Maus I, plus

Wed, 26 Jan 1994 16:09:51 EST

What's the use of this list some ask? Well, having been part of
it for almost two years now, I'd like to reply:

First off, and most obviously, the list allows
me to hang out with folks whose training is different from mine
(I'm a historian), but whose interests are akin to mine. That's
a privilege. Last year a student of mine in Art History asked
"When did _race_ begin?" (many of you will remember this one).
I needed a coherent answer better than my mumble, and I needed
an answer in a week. I asked the list and the list came through
like gangbusters! Then, in the middle of preparing a conference
paper, I needed to know why anthropologists held Bruce Chatwin's
_Songlines_ in such low repute...? Again, list folks had solid
answers. The paper sailed through. Thanks folks, once again.

Secondly, this is a list that values people as they are (within
a fairly wide reach of latitude, that is).
(Perhaps that's why Seeker 1's "nom de bit/internet" seems
odd, even impolite perhaps. The list is good at delimiting
Perhaps my queries were of no interest to more than 10% of the
list, but that 10% was the world to me right then because those
were the people who knew something I did not. And sometimes it's
just been one person: Steve Maack clear across the continent
sent me (and others) personal word on friends and family caught
in the midst of the Topanga Canyon fires. That's a debt I
cannot repay. The list made that connexion possible; the list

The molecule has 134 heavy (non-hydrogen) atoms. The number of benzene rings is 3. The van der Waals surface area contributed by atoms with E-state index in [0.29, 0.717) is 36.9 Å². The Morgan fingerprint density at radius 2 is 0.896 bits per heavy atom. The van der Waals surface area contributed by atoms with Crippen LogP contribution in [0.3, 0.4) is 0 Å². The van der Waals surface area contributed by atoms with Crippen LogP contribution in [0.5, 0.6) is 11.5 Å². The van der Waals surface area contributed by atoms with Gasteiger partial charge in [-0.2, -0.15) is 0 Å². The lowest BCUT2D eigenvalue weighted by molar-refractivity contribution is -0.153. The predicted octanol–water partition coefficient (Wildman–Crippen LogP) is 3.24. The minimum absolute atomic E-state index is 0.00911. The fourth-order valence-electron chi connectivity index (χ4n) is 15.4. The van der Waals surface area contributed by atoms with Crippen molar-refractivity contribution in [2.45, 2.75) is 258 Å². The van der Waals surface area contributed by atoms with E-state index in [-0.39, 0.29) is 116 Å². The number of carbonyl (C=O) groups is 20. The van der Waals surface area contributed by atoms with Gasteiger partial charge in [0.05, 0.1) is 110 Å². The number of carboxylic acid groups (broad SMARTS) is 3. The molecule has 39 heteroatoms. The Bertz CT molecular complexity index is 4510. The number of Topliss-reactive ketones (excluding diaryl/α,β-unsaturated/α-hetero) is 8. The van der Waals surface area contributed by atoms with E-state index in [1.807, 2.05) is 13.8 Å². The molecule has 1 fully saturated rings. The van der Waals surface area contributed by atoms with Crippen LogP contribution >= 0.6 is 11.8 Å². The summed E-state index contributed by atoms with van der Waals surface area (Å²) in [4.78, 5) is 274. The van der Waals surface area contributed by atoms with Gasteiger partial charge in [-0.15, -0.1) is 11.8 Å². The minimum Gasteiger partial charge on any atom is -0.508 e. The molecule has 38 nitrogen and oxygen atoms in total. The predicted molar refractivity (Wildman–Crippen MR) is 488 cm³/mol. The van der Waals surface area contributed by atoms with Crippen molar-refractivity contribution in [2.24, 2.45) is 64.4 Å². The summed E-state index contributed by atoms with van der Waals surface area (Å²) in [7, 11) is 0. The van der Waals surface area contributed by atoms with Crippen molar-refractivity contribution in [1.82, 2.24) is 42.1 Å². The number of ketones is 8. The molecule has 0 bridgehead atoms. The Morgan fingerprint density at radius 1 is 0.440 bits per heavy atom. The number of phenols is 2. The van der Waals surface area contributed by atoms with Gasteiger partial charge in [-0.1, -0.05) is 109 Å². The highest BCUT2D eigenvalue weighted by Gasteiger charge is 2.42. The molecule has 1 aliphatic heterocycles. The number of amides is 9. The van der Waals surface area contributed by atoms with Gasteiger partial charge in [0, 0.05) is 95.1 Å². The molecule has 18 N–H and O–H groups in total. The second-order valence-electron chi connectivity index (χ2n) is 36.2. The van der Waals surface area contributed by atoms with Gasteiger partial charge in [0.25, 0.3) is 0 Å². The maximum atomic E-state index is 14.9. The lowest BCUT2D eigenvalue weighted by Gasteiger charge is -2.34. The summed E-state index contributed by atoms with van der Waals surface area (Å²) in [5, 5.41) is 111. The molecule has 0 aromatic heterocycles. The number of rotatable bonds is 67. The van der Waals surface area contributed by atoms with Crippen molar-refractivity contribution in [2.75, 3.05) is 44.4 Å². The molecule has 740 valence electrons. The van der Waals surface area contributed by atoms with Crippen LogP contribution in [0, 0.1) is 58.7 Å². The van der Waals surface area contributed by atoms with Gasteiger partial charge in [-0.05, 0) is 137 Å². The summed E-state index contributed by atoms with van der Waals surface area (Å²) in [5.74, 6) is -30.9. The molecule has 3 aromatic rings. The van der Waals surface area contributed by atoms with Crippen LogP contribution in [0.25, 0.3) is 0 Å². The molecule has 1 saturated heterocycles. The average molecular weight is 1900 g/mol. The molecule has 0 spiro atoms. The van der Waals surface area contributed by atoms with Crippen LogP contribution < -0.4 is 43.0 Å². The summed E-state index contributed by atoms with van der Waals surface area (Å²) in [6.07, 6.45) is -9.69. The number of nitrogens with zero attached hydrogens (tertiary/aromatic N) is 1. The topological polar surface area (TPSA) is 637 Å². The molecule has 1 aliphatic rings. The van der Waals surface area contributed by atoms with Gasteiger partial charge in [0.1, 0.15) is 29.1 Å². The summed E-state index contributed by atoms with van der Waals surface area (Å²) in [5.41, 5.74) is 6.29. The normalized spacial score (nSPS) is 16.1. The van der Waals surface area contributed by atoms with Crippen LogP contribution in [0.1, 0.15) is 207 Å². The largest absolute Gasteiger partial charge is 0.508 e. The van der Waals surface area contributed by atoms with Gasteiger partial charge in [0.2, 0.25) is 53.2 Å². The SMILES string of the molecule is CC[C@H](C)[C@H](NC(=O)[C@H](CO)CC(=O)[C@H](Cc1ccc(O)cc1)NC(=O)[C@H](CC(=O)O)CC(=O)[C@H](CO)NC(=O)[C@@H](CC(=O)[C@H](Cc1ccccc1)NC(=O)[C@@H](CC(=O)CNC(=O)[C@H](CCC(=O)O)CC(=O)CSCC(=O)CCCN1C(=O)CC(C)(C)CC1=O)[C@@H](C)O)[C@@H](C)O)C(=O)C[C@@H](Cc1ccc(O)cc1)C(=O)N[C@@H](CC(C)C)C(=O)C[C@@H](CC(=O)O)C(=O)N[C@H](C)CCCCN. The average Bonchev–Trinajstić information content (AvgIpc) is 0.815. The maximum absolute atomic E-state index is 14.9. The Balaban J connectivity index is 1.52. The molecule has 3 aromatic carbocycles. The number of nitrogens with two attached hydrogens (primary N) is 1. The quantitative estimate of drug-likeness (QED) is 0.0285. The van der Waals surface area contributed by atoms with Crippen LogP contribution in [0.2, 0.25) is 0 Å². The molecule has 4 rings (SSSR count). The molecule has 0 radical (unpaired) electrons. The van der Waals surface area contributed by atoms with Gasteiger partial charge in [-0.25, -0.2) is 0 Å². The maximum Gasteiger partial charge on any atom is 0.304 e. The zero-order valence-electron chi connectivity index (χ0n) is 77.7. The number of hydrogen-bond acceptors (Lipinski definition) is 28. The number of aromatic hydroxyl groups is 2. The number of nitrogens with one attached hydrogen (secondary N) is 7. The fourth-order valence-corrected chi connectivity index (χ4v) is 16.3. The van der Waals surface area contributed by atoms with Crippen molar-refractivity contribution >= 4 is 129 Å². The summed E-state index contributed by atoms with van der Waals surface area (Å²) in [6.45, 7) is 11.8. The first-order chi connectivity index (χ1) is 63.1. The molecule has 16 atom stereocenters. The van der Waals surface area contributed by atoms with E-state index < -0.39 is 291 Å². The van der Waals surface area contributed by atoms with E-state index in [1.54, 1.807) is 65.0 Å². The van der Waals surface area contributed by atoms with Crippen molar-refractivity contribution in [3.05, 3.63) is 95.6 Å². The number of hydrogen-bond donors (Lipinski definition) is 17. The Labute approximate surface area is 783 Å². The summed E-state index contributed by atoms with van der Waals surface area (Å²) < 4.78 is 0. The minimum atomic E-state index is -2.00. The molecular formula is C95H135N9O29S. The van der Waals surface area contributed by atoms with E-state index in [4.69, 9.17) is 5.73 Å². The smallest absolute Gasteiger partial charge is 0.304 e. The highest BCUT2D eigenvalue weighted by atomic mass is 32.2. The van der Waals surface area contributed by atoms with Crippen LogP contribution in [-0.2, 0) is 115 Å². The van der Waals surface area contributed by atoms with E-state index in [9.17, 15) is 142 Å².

allowed me to ask someone I did not know to look, please look,
and he did.

There! end of I have a real question which
John McCreery sparked with his note that "the existence of us vs.
them is prima facie evidence that a culture exists."

Next week my students and I will begin discussing Art Spiegelman's
MAUS I (MAUS II is on reserve in the library, but they are only
required to read MAUS I.

Why do you think Spiegelman told his father's story as a Holocaust
survivor by way of mice and cats? Is this "us" and "them"? Is
it necessary to demarcate/define difference as"them" in order to
see what's happening? Is this another emic/etic problem here?
Does the story have to be told through the mice (not-people) in
order to make it clear that the Holocaust meant the destruction
of a culture, a memory, a history?

What course is this for, you ask? It's a first-year methodology
course in religious studies, entitled Human Values and Religion.
In this component, we're working on two of N.Smart's "six
dimensions of religion"--specifically ritual and social dimensions
and the methodology employed for the component is sociology/anthropology.

Why did I pick Spiegelman? My daughter had read it initially and
was favourably impressed. So was I. Three years ago I discovered
that some of my brightest students were sure there hadn't been a
Holocaust ("diptheria camps, incineration of disease-ridden clothing,
not mass extermination, certainly not a Final Solution,"etc., etc.)
I haven't taught a course since without working the Holocaust into
it someway, somehow.

Oh, and lest you think my last name tells you why...? Korp is an
old Swedish name: means "raven".

So, anybody using MAUS in class?? How's it going?

as ever,

Maureen Korp, PhD
University of Ottawa